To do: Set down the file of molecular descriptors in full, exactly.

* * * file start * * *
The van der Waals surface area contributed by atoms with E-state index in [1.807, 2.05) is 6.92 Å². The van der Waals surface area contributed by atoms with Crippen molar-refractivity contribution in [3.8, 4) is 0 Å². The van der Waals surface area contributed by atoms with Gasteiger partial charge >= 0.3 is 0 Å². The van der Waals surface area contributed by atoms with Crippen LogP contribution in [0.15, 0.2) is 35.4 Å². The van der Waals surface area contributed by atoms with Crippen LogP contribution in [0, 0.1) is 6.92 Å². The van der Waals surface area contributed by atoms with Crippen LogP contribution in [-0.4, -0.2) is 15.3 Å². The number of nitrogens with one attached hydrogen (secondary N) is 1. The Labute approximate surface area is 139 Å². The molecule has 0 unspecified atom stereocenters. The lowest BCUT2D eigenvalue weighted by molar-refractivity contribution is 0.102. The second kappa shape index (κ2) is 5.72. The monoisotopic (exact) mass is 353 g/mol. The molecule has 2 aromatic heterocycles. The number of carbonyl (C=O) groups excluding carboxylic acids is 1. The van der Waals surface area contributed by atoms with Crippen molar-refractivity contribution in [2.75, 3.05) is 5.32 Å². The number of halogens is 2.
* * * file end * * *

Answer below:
The van der Waals surface area contributed by atoms with E-state index in [1.807, 2.05) is 6.92 Å². The van der Waals surface area contributed by atoms with Crippen molar-refractivity contribution in [3.8, 4) is 0 Å². The van der Waals surface area contributed by atoms with Gasteiger partial charge >= 0.3 is 0 Å². The van der Waals surface area contributed by atoms with Crippen LogP contribution in [0.15, 0.2) is 35.4 Å². The van der Waals surface area contributed by atoms with Crippen LogP contribution in [0, 0.1) is 6.92 Å². The van der Waals surface area contributed by atoms with Crippen LogP contribution in [-0.4, -0.2) is 15.3 Å². The number of nitrogens with one attached hydrogen (secondary N) is 1. The Labute approximate surface area is 139 Å². The molecule has 0 unspecified atom stereocenters. The lowest BCUT2D eigenvalue weighted by molar-refractivity contribution is 0.102. The second kappa shape index (κ2) is 5.72. The monoisotopic (exact) mass is 353 g/mol. The molecule has 2 aromatic heterocycles. The number of carbonyl (C=O) groups excluding carboxylic acids is 1. The van der Waals surface area contributed by atoms with Crippen molar-refractivity contribution in [2.75, 3.05) is 5.32 Å². The number of halogens is 2.